This year's National Eating Disorder Awareness week is upon us, February 26-March 3rd. This week is dedicated to highlighting the growing epidemic of eating disorders throughout the United States and encourage those in need of help to act upon that need.
There are many reasons why those suffering from these mental illnesses fail to receive the help they so desperately need, including negative stereotypes and stigmas.
The National Eating Disorder Association aims to eliminate those stigmas and instead empower. Empower victims to seek recovery through love and support.
Actively seeking recovery is essential in any battle with a mental disorder, especially an eating disorder. The consequences for those who don’t seek recovery can be life-altering and ultimately end in death.
You see, eating disorders are deceptive. They creep up on their victims, seemingly innocent, and then seize control of all actions and thoughts. Not only are they deceptive to those battling them, but also the loved ones of those victims.
Your friend could have an eating disorder and you may not even know it.
What seems to be a simple diet or weight obsession could actually be a much deeper problem.
These deceptive diseases have managed to control millions of Americans, with nearly 30 million people of all genders suffering from full-blown eating disorders in the United States. 30 million.
I was one of those millions.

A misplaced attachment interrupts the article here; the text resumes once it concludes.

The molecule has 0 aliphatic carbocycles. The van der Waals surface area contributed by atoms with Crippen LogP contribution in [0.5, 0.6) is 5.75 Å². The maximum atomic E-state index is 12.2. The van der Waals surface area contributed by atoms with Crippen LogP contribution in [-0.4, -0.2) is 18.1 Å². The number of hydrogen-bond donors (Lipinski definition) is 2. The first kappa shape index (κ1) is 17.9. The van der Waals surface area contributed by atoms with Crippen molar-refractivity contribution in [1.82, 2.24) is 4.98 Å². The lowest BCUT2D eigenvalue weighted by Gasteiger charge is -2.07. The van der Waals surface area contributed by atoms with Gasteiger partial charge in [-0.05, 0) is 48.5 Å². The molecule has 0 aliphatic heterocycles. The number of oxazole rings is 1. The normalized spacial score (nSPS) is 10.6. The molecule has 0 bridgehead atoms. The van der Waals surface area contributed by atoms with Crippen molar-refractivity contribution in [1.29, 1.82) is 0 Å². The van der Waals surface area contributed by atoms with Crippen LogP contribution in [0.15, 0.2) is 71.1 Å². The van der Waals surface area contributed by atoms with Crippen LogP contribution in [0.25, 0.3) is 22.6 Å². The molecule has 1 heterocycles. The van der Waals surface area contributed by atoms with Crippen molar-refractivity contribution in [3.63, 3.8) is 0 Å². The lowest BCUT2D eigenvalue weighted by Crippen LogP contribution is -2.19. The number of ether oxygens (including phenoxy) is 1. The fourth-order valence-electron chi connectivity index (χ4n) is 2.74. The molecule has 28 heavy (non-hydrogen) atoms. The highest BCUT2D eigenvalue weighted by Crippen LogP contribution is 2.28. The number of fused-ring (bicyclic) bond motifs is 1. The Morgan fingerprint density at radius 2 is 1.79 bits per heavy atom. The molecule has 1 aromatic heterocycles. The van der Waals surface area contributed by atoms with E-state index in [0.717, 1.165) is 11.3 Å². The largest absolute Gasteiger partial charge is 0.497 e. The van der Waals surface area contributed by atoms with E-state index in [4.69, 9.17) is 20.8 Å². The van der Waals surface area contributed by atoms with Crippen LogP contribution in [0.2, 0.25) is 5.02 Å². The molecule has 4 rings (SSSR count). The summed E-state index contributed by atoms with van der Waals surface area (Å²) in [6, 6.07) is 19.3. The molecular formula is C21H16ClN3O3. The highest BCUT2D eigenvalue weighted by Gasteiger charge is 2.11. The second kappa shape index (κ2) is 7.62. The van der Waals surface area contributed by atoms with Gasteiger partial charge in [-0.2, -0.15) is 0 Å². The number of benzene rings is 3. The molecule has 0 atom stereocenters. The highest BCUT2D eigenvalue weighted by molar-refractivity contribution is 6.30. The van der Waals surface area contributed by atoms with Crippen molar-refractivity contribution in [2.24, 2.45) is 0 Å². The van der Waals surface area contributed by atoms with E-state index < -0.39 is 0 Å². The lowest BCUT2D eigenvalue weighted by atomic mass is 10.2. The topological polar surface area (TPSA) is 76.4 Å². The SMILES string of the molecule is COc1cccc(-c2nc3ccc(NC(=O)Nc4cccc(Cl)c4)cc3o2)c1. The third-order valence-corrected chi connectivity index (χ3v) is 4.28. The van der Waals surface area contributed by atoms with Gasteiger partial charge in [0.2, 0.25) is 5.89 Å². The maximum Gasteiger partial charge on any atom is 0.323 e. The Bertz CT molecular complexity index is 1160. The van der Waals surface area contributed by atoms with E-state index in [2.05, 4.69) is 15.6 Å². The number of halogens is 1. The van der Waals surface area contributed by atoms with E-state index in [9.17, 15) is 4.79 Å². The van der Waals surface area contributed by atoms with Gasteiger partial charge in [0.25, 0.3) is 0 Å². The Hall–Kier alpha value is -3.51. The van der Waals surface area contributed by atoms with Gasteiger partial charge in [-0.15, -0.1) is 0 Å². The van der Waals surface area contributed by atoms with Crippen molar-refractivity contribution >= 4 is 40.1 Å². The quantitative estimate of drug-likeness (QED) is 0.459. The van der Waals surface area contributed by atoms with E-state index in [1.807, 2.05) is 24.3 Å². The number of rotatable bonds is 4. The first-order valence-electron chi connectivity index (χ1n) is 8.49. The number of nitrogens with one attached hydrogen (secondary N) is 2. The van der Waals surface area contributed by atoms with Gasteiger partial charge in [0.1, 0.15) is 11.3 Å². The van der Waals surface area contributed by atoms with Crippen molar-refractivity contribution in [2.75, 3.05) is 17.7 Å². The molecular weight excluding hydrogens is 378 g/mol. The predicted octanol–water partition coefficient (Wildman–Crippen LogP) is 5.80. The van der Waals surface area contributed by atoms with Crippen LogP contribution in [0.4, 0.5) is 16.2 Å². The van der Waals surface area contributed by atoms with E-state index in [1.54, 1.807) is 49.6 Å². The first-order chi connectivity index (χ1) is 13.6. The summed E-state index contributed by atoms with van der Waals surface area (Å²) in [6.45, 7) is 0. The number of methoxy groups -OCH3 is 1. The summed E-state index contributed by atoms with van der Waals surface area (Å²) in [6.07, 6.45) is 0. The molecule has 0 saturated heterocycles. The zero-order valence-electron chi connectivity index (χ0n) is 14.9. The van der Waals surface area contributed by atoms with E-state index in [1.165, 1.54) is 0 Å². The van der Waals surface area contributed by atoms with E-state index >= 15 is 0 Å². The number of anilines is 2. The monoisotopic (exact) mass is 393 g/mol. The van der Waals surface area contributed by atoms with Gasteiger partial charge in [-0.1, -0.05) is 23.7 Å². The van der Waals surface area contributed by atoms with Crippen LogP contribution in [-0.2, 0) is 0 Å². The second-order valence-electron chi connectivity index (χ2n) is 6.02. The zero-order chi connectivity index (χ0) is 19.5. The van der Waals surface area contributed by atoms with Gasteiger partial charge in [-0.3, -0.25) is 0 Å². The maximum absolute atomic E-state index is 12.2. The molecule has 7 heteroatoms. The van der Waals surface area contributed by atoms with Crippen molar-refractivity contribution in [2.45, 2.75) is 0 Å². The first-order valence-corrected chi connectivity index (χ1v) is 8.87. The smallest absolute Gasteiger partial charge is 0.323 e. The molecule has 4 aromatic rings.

One of those victims whose actions and thoughts were controlled by an eating disorder. Anorexia Nervosa did more than just shave 20 plus pounds off my waistline. It stole memories, relationships, confidence, and ultimately the love I had for myself and others.
I no longer consider myself a victim.
Merriam-Webster defines a victim as one that is acted on and usually adversely affected by a force or agent.
While Anorexia Nervosa temporarily “adversely affected” my life, I no longer give the disease that control. I no longer analyze every calorie burned and every calorie consumed. I no longer stare at my body in the mirror and see a shell of a person staring back at me. I am no longer a victim.
Anorexia Nervosa may have left some scars, but I am a survivor. I am a survivor because those around me recognized that I so desperately needed help. I am a survivor because I had an amazing support system holding my hand all along the way. I am a survivor because I realized I am worth it.
Let’s be that support system for those in need. Let’s hold the hands of those suffering and walk them to the finish line. Let’s turn those 30 million victims into survivors. Let’s work to end the negative stereotypes and stigmas.
This year's National Eating Disorder Awareness Week theme is “Let’s Get Real” and the goal is to highlight stories we don’t often hear. Take a moment to listen to those around you, even if they aren’t speaking. When someone around you is suffering, their cries for help are often times silent.
Listen for those silent cries.
We grow through what we go through, so let’s get real and brave this battle together.